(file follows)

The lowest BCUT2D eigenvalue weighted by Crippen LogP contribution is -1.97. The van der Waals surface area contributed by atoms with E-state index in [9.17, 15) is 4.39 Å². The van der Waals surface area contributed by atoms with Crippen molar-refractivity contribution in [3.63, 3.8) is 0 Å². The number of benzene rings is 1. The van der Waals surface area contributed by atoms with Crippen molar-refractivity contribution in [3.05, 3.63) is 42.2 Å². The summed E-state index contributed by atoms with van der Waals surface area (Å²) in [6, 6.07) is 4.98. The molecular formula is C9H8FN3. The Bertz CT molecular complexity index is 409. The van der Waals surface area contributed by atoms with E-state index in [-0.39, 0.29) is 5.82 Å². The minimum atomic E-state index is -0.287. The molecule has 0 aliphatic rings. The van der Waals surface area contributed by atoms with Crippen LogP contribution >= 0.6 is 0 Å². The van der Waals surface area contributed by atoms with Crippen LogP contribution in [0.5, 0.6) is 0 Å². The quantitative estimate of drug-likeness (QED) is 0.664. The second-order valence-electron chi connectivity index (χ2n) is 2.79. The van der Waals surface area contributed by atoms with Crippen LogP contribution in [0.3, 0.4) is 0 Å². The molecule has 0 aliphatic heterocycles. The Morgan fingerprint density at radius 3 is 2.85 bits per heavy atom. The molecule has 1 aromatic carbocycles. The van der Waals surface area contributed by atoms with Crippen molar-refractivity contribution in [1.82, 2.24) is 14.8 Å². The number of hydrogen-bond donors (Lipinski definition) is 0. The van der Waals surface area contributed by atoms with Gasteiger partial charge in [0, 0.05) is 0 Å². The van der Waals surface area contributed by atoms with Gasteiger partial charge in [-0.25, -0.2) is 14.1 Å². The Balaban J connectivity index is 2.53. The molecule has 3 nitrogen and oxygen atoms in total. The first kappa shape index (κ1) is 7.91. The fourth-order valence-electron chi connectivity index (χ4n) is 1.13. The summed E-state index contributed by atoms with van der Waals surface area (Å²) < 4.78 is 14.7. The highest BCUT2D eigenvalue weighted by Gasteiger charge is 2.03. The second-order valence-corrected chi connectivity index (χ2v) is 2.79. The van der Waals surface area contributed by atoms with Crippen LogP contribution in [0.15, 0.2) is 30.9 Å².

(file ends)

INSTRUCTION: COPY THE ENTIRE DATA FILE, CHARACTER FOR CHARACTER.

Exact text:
The lowest BCUT2D eigenvalue weighted by Crippen LogP contribution is -1.97. The van der Waals surface area contributed by atoms with E-state index in [9.17, 15) is 4.39 Å². The van der Waals surface area contributed by atoms with Crippen molar-refractivity contribution in [3.63, 3.8) is 0 Å². The number of benzene rings is 1. The van der Waals surface area contributed by atoms with Crippen molar-refractivity contribution in [3.05, 3.63) is 42.2 Å². The summed E-state index contributed by atoms with van der Waals surface area (Å²) in [6, 6.07) is 4.98. The molecular formula is C9H8FN3. The Bertz CT molecular complexity index is 409. The van der Waals surface area contributed by atoms with E-state index in [-0.39, 0.29) is 5.82 Å². The minimum atomic E-state index is -0.287. The molecule has 0 aliphatic rings. The van der Waals surface area contributed by atoms with Crippen LogP contribution >= 0.6 is 0 Å². The van der Waals surface area contributed by atoms with Crippen LogP contribution in [0.5, 0.6) is 0 Å². The quantitative estimate of drug-likeness (QED) is 0.664. The second-order valence-electron chi connectivity index (χ2n) is 2.79. The van der Waals surface area contributed by atoms with Crippen LogP contribution in [0.3, 0.4) is 0 Å². The molecule has 0 aliphatic heterocycles. The Morgan fingerprint density at radius 3 is 2.85 bits per heavy atom. The molecule has 1 aromatic carbocycles. The van der Waals surface area contributed by atoms with Crippen molar-refractivity contribution in [1.82, 2.24) is 14.8 Å². The number of hydrogen-bond donors (Lipinski definition) is 0. The van der Waals surface area contributed by atoms with Gasteiger partial charge in [0, 0.05) is 0 Å². The van der Waals surface area contributed by atoms with Gasteiger partial charge in [-0.25, -0.2) is 14.1 Å². The Balaban J connectivity index is 2.53. The molecule has 3 nitrogen and oxygen atoms in total. The first kappa shape index (κ1) is 7.91. The fourth-order valence-electron chi connectivity index (χ4n) is 1.13. The summed E-state index contributed by atoms with van der Waals surface area (Å²) < 4.78 is 14.7. The highest BCUT2D eigenvalue weighted by Gasteiger charge is 2.03. The second-order valence-corrected chi connectivity index (χ2v) is 2.79. The van der Waals surface area contributed by atoms with Crippen LogP contribution in [0.15, 0.2) is 30.9 Å².